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Rocketail offers ‘next generation’ aerodynamics for rear drag reduction

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The patent-pending hinge system allows trailer doors to open all the way. (Courtesy: ROCKETAIL)

SAN DIEGO — Rocketail, makers of aerodynamic tail systems for semi-trailers, has launched its Rocketail Wing, what the company calls the next generation rear drag reduction technology for trailers.

The Rocketail system is a verified EPA SmartWay trailer rear fairing technology for heavy-duty truck trailers that has exhibited a certified fuel efficiency improvement of over 3.58 gallons per 1,000 miles.

“Rocketail solves the ‘three D’s’ essential to performance for any aerodynamic tail system; drag, deployment and damage,” said Michael Militello, Rocketail CEO.  “Our Rocketail Wing is integrated with the trailer door, so it’s always deployed, it extends a mere 14 inches from the rear of the trailer eliminating a main cause of rear collision damage in current tail systems, and it delivers proven drag-reducing performance.”

Featuring a “breakthrough” jet wing design, the one-piece airfoil was certified by MVT Solutions to provide a fuel economy improvement of 3.36 percent and by PIT Group to improve fuel efficiency by 3.30 percent in testing.

Constructed of lightweight high-impact, gas-infused polymers that are internally cross-braced, the wing-shaped airfoil has a compact footprint with no additional external or internal moving parts. It extends only 14 inches from the rear of the trailer compared to as much as four feet for other rear drag solutions on the market.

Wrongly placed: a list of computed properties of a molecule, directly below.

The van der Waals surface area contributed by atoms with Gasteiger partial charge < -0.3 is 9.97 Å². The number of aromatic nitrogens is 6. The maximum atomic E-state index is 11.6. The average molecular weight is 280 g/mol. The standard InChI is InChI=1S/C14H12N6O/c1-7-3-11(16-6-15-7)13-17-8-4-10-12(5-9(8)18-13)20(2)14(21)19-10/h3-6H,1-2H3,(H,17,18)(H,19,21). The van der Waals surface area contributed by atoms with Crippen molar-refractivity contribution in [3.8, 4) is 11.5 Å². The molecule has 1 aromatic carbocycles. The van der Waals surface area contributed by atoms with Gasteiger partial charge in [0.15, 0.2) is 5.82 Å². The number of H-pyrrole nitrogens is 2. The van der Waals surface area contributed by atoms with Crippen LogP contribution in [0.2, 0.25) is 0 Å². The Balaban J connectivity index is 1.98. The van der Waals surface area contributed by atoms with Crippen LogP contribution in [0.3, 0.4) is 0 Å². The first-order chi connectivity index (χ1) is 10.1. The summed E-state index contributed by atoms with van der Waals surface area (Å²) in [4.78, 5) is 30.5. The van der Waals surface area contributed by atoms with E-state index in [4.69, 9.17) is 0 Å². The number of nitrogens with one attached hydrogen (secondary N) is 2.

Militello said the Rocketail Wing is always deployed using unique swing-hinges that lock the wings in their maximum aerodynamic open position each time the doors are closed. The system shifts the wings flush with the sides of the trailer each time the doors are opened, allowing the doors to swing a full 270 degrees without being blocked.

Each Rocketail Wing attaches without guy-wires or struts with just two industrial-grade, stainless steel hinges. Installation, requiring only drill bits and tightening tools, takes two people about one hour to complete. Each wing weighs less than 25 pounds and requires minimal to no annual maintenance.

“Rocketail is maximally effective because its multi-element airfoil design has unique patented features that smooth and redirect rearward airflow behind a trailer while producing forward lift, similar to a wing on a jet aircraft,” Militello said. “Additionally, placing the device one inch away from the trailer wall avoids having the boundary air layer interact with higher volume, more uniform airflow. These two design features enable Rocketail to have a profile that’s 50 percent to 80 percent smaller than competitive designs.”

For more information about the Rocketail Wing or about Rocketail, visit www.rocketail.com.

 

 

 

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Mack Trucks increases uptime offering with dynamic maintenance

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Mack Trucks today introduced dynamic maintenance, offering customers a more predictive tool to enhance maintenance planning and increase uptime. (Courtesy: MACK TRUCKS)

RACINE, Wis. — Mack Trucks Thursday introduced dynamic maintenance, a connected vehicle service focused on proactive vehicle maintenance planning and fleet operations efficiency.